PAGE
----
Bengal Bouts: Ponzio’s experience about more than fights
Michael Blasco | Friday, February 26, 2010
Nick Ponzio’s four years as a boxer have taught him that what a fighter does outside the ring matters a lot more than what he does inside it. The senior from Dallas, Texas, made living that message his mission as a Bengal Bouts captain.
“I want to pass on a passion for the sport. Boxing is something you can’t really half-ass,” Ponzio said. “You have to be committed to it. We know that some guys will train for five months and be in the ring for four and a half minutes, so you really have to look at the larger goal of our efforts here and realize that the boxing is only part of this event.”
The finance major formerly of Keenan Hall acknowledges that it was hard for him as a young fighter to realize the scope of the Bouts’ mission. Crediting his own coaches and captains for teaching him, Ponzio tries to instill a sense of tradition and social mission in the boxers he now leads.
“Some people look at it as just a boxing match you train for five months for, but it’s really so much more than that,” Ponzio said. “For a program that’s been around for 80 years, it’s pretty amazing to be a part of it, and see how much it’s grown in terms of what we do for them [in Bangladesh]. Eighty years ago, we were donating just so that people over there could eat, and now we’re sending enough money over there to build up an infrastructure and build schools.”
Ponzio, who has reached the semifinals twice in his four years as a fighter, said he felt an immediate connection with boxing as a freshman.
“I started originally playing Interhall football, and a couple of the guys on the team said I should check out boxing,” Ponzio said. “I immediately fell in love with it. I absolutely love my time doing it. Even though it can be a daily grind, it’s a good thing. I’m really glad that I’m doing it.”
While his mother was not thrilled with the idea of Ponzio fighting, his father understood the impact and significance of the Bengal Bouts as a Notre Dame alumnus.
“When they came up to see me fight, they got to chance to see the impact that we have,” Ponzio said. “They understood that it’s not just a boxing tournament.”
Looking back over his time as a fighter and captain for the Bouts, Ponzio cited his first fight as his favorite moment. Like most who tape up for the first time, Ponzio called it an experience without compare.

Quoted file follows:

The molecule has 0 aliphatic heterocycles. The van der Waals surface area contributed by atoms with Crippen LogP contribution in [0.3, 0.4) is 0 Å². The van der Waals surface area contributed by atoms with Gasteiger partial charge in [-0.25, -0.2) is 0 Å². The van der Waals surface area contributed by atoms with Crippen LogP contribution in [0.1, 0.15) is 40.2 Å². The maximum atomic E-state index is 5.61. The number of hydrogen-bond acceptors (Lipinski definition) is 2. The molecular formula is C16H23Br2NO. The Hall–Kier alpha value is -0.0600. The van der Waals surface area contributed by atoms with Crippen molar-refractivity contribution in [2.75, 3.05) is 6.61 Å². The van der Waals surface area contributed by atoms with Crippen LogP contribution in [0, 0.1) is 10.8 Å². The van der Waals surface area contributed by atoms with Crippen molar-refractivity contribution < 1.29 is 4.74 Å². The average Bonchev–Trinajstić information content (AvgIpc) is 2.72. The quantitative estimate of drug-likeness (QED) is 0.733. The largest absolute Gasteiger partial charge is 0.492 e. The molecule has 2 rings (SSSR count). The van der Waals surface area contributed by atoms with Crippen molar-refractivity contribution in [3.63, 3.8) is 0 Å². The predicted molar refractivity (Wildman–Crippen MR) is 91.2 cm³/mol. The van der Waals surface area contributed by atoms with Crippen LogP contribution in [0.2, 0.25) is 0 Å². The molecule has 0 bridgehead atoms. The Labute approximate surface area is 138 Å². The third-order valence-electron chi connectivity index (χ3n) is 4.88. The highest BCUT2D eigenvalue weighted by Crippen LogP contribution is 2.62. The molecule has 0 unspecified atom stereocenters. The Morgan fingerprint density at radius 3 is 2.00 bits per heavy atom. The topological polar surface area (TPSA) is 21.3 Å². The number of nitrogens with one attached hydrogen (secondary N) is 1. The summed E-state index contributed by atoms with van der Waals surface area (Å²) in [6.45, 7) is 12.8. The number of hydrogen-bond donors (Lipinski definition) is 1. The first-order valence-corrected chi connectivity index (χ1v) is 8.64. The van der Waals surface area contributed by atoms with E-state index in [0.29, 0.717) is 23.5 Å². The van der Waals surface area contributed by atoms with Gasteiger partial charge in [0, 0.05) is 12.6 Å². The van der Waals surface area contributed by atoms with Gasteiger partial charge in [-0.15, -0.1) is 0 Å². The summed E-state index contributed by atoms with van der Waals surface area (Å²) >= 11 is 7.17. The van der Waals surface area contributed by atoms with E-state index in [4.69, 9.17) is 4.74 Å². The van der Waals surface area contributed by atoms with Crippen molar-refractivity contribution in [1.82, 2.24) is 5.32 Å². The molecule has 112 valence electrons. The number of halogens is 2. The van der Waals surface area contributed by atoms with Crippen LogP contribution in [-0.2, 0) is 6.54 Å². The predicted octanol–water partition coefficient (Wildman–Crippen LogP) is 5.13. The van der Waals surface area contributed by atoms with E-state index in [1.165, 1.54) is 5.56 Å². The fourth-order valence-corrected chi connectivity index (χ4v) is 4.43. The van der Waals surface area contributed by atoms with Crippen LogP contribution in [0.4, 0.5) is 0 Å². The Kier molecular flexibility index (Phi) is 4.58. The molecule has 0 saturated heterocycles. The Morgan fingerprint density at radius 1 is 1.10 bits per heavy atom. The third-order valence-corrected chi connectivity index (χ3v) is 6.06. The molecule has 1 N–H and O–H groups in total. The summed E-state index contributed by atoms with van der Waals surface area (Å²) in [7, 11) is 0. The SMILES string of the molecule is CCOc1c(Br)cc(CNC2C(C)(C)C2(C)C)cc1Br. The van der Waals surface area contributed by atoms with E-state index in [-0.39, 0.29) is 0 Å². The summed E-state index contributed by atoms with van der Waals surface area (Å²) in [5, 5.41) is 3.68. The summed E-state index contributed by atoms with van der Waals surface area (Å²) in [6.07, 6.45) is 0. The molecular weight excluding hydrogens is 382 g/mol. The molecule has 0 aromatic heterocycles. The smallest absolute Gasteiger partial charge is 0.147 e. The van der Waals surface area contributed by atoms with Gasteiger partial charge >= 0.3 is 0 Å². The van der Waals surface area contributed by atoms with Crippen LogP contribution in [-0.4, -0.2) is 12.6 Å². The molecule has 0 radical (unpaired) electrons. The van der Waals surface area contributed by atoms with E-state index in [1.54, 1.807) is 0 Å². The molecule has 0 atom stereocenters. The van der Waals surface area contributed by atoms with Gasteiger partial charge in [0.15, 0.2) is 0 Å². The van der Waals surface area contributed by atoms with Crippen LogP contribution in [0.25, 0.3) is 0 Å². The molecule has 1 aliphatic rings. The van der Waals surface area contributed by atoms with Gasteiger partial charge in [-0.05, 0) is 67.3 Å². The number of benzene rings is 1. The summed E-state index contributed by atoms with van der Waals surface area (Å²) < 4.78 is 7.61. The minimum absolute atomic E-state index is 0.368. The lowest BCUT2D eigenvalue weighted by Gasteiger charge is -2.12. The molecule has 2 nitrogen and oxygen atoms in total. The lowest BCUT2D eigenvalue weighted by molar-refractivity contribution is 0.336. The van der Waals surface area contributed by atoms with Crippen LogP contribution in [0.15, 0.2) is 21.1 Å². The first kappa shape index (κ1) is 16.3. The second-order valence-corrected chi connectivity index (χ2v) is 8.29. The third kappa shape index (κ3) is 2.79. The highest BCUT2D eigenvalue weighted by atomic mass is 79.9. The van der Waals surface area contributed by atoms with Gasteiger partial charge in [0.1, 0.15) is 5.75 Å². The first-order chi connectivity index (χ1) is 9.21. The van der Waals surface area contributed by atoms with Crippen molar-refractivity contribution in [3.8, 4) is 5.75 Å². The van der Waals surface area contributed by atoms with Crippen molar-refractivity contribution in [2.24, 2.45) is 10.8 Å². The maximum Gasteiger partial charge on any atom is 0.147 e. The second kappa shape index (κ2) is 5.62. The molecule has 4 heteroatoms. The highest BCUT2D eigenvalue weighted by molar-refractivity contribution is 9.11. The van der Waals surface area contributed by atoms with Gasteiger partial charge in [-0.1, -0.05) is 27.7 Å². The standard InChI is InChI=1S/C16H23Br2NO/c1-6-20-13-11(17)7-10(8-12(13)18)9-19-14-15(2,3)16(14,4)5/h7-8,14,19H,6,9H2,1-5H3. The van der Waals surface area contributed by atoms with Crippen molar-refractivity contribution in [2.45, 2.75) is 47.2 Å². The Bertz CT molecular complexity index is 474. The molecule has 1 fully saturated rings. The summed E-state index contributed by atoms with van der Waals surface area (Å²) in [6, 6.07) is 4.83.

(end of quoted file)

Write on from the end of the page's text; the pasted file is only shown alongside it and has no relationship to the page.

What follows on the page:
“I don’t really remember much of my first fight because the adrenaline was pumping so much, but it was an incredible feeling,” Ponzio said. “It’s an experience like nothing else. When everyone is watching you and the lights are on you, it’s pretty hard to emulate.”
With several years of fights under his belt, Ponzio looked towards becoming a captain as a new goal. Remembering the impact that his own captains had on his development, Ponzio hoped to teach the passion and importance of the Bouts to younger fighters.
“I’ve always kind of looked at [becoming a captain] as a goal,” Ponzio said. “When I started boxing freshman year, I looked up at the captains and thought that it would be cool to get to that point. I think captains really give [the Bengal Bouts] a team atmosphere. This gave me the opportunity to lead people.”
Ponzio said his journey from freshman to senior captain in the Bouts has changed him and given him a resiliency that he didn’t know existed before. In the tradition of the Bengal Bouts alumni before him, Ponzio will leave the program with a strength he never knew he had, earned in service to a mission to the people of Bangladesh.
“When you get knocked down and get beat up a little bit, you come out of it better and that’s the only way to get better,” Ponzio said. “Maybe it can be hard from an outsider’s perspective to see the parallels, but once you’ve done it, you have the mentality that you can get back up from anything and be a better person because of it.”